Banu, have you always wanted to be an artist?
I have had an interest in art since childhood but never thought to become an artist. I was quite critical about my own work and didn’t get enough encouragement from my family… But, I grew up with looking at fashion magazines and drawing some illustrations in the hope of becoming a Fashion Designer.
You worked as a freelance designer, how does this influence your work?
The reflection of my fashion background shows in my art with stylish and glamorous portraits and figurative paintings. What was inspiring me for my fashion design before, it’s inspiring me for my art now. Both of them require to be creative and visual but in a different form. I really enjoy combining my two passions and feeling that I am connected to my background with my art.
You specialise in portraits, has this always been your style of choice and if so why?
I am mostly focusing on portrait and figurative paintings. I guess this is because I am interested in people, beauty, human body and psychology. Often, find myself unconsciously observing people and their emotions. In my paintings, the people I create have their own stories and I feel strongly connected with them. They become alive and real to me, that’s what I like…
I also recently got interested in painting abstracts and surprisingly I really enjoyed the journey so I might consider doing more abstracts in the future.
How would you describe your creative process?
I always get very excited about a new project, usually start based on an image and combine it with my imagination. Staring at a blank white canvas or paper for a while with my drink and seeing the finish work vaguely. And then think of my next move. I follow the steps that I planned. When I have lost myself in halfway through, I am following my instincts.
You have exhibited your work around the world. Which one stands out to you most?
The Story of the Creative – DAS – in NYC. Because I was invited to this kind of event internationally for the first time, it gave me the confidence and motivation for my future events and art career.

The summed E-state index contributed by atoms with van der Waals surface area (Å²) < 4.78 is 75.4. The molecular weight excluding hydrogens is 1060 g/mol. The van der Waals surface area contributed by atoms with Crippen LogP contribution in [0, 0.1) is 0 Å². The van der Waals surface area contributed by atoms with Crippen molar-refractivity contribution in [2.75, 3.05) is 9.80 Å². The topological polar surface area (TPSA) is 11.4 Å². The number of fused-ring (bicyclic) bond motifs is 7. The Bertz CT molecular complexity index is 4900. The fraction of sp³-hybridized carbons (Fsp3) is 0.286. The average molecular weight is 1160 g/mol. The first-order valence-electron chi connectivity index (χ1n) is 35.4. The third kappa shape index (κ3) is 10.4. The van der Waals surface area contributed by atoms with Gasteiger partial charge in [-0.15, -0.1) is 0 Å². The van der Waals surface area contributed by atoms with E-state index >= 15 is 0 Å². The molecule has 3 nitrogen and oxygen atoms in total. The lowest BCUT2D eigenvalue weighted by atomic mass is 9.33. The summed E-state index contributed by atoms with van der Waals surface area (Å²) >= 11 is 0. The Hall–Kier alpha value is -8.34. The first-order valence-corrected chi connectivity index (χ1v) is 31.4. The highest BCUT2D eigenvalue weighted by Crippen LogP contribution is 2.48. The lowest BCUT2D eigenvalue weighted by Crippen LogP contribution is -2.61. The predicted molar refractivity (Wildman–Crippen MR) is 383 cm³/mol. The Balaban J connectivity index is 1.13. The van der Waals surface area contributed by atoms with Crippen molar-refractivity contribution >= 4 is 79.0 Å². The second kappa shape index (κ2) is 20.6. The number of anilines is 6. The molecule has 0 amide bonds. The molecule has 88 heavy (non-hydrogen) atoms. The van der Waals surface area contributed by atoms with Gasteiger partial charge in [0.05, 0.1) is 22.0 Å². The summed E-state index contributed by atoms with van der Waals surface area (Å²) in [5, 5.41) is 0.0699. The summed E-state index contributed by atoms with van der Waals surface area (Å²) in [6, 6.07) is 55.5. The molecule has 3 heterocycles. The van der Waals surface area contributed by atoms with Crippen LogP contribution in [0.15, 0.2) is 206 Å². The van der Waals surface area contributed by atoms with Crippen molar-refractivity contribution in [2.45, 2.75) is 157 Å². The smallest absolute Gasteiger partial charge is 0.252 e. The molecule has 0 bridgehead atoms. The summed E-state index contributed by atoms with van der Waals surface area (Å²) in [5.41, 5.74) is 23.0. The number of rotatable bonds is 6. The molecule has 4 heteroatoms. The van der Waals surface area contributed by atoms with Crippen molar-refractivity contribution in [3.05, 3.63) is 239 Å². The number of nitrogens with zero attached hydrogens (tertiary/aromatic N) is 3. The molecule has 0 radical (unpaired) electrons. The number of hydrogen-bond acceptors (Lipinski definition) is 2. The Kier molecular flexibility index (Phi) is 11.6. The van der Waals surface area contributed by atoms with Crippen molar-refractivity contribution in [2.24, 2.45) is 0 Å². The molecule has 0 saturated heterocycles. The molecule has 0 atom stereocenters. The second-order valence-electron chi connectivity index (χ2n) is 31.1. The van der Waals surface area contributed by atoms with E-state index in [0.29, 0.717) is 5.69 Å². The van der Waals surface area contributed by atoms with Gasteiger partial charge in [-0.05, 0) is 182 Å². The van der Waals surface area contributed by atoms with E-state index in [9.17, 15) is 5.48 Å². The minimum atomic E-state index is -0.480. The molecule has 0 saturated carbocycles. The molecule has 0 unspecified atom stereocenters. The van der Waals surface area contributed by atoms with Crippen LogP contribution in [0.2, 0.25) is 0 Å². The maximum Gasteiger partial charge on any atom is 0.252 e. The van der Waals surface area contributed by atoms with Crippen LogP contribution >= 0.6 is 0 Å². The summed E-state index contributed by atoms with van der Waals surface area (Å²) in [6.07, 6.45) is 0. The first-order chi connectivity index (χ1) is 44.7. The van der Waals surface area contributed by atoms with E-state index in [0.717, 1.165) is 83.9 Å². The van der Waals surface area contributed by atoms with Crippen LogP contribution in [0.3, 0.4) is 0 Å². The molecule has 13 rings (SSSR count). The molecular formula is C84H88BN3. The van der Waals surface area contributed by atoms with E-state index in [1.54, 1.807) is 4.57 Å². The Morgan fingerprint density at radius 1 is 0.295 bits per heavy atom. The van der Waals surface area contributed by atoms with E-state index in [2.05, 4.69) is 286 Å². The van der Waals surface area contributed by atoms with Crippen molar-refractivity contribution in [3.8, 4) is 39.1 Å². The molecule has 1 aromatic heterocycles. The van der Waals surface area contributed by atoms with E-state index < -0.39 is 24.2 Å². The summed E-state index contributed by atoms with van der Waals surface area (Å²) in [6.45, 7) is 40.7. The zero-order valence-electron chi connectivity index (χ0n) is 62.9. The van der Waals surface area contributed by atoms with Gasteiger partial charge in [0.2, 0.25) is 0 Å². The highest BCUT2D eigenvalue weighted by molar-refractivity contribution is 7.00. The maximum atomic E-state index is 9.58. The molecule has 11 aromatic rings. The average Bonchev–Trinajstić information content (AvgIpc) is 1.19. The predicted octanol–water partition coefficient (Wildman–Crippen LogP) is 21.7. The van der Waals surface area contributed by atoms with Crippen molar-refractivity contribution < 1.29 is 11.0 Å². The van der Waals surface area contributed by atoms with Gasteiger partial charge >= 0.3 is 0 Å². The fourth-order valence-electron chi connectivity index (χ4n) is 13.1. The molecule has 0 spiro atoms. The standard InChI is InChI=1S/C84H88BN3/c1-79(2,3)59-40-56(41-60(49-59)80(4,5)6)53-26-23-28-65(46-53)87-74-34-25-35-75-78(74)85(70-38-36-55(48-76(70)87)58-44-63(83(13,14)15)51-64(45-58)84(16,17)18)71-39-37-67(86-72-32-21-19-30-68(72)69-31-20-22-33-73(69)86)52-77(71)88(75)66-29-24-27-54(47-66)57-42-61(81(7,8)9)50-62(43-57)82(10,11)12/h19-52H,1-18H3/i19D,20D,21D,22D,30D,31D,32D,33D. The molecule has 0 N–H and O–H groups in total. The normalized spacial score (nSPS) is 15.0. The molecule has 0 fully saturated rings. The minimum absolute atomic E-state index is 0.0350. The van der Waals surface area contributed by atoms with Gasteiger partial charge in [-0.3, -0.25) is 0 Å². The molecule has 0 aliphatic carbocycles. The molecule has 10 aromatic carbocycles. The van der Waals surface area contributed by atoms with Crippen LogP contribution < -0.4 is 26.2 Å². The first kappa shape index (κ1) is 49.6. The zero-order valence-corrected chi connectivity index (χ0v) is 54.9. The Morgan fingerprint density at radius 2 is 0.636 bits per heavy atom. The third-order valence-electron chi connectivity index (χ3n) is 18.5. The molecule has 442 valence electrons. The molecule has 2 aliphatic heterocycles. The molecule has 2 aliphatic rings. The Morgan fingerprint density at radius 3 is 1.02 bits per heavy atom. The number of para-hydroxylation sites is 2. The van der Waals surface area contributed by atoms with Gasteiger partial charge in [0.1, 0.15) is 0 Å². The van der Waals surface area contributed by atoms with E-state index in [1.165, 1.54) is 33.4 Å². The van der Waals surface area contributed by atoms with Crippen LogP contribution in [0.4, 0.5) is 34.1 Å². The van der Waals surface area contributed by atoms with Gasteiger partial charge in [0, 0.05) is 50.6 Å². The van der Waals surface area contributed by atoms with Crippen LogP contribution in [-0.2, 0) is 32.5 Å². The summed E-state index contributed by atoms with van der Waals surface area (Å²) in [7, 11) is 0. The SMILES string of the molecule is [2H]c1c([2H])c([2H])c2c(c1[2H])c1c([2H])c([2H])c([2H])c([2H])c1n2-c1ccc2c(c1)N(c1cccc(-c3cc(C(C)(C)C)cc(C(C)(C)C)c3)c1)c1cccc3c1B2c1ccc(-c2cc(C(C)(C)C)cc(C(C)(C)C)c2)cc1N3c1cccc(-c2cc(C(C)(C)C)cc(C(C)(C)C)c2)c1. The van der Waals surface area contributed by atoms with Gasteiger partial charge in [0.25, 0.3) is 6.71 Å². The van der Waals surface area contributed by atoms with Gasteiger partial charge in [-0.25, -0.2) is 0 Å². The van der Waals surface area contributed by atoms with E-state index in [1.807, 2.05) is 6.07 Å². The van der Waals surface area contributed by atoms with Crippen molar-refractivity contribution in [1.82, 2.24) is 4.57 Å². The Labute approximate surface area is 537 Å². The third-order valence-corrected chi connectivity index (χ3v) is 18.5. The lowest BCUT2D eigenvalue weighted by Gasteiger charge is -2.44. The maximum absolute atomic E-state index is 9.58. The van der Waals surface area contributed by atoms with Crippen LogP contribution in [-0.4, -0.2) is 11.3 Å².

Where do you seek inspiration?
Anything beautiful and aesthetic can inspire me.
What does a typical day look like for you?
I start with my art the first thing in the morning and I carry on with it most of the day. When I stop painting, I am dancing! I have started to learn flamenco dance in recent years and I am performing at least once a year in London theatres. After dancing, I relax with my cup of tea/coffee and reading my book. Then, I am catching up with my e-mails, social network etc.
Which artists, living or deceased most inspire/influence your work?
Realistic portrait and figurative paintings, I am inspired by Rembrandt’s paintings. It fascinates me. I am also inspired by Vermeer’s particularly “Girl with a Pearl Earring“ portrait. Modigliani’s colour palette and Loui Jover. There are many artists that I am inspired but my style is far too different from them.
Do you like to listen to music when you create, if so what sort of music do you listen to?
I like to listen to music but not often. Depends on the subjectI am painting. Prefer to listen to romantic classical or chill out meditation music.
If you had one piece of advice for someone seeking a career in art what would it be?
Do not stop creating for no reason and when you do create, do it with passion. Have faith; it will be Ok.
If you had a dinner party and could invite 3 guests, living or deceased who would they be and why?
I would invite like-minded creative people or someone interested in the arts. Probably an artist, a dancer and a musician, I always have fun times with my artistic friends and very valuable and deep conversations.
What does the future look like for you?
Hopefully, I will be doing more art and trying different styles, exhibiting, selling, dancing.
View Banu Beyza’s gallery here.